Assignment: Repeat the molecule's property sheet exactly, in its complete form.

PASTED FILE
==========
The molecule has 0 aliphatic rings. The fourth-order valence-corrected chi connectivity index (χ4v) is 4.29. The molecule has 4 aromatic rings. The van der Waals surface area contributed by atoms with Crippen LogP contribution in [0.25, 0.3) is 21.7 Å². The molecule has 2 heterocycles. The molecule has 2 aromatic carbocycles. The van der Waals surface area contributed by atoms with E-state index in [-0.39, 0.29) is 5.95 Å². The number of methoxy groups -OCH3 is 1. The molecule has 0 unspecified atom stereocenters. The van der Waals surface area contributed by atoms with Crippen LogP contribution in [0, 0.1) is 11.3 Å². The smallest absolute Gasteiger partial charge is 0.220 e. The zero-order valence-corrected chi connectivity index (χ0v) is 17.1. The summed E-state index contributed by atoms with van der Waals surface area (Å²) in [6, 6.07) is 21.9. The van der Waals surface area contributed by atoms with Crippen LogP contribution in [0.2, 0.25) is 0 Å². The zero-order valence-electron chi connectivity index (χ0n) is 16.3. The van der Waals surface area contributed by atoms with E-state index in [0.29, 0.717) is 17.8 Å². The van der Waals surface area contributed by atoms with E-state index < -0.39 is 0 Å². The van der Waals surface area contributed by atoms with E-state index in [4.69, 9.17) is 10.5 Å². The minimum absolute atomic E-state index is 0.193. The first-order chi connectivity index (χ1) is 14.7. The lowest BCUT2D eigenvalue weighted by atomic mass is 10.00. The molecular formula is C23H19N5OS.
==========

The molecule has 0 aliphatic rings. The fourth-order valence-corrected chi connectivity index (χ4v) is 4.29. The molecule has 4 aromatic rings. The van der Waals surface area contributed by atoms with Crippen LogP contribution in [0.25, 0.3) is 21.7 Å². The molecule has 2 heterocycles. The molecule has 2 aromatic carbocycles. The van der Waals surface area contributed by atoms with E-state index in [-0.39, 0.29) is 5.95 Å². The number of methoxy groups -OCH3 is 1. The molecule has 0 unspecified atom stereocenters. The van der Waals surface area contributed by atoms with Crippen LogP contribution in [0, 0.1) is 11.3 Å². The smallest absolute Gasteiger partial charge is 0.220 e. The zero-order valence-corrected chi connectivity index (χ0v) is 17.1. The summed E-state index contributed by atoms with van der Waals surface area (Å²) in [6, 6.07) is 21.9. The van der Waals surface area contributed by atoms with Crippen LogP contribution in [0.2, 0.25) is 0 Å². The zero-order valence-electron chi connectivity index (χ0n) is 16.3. The van der Waals surface area contributed by atoms with E-state index in [0.29, 0.717) is 17.8 Å². The van der Waals surface area contributed by atoms with E-state index < -0.39 is 0 Å². The van der Waals surface area contributed by atoms with E-state index in [4.69, 9.17) is 10.5 Å². The minimum absolute atomic E-state index is 0.193. The first-order chi connectivity index (χ1) is 14.7. The lowest BCUT2D eigenvalue weighted by atomic mass is 10.00. The molecular formula is C23H19N5OS.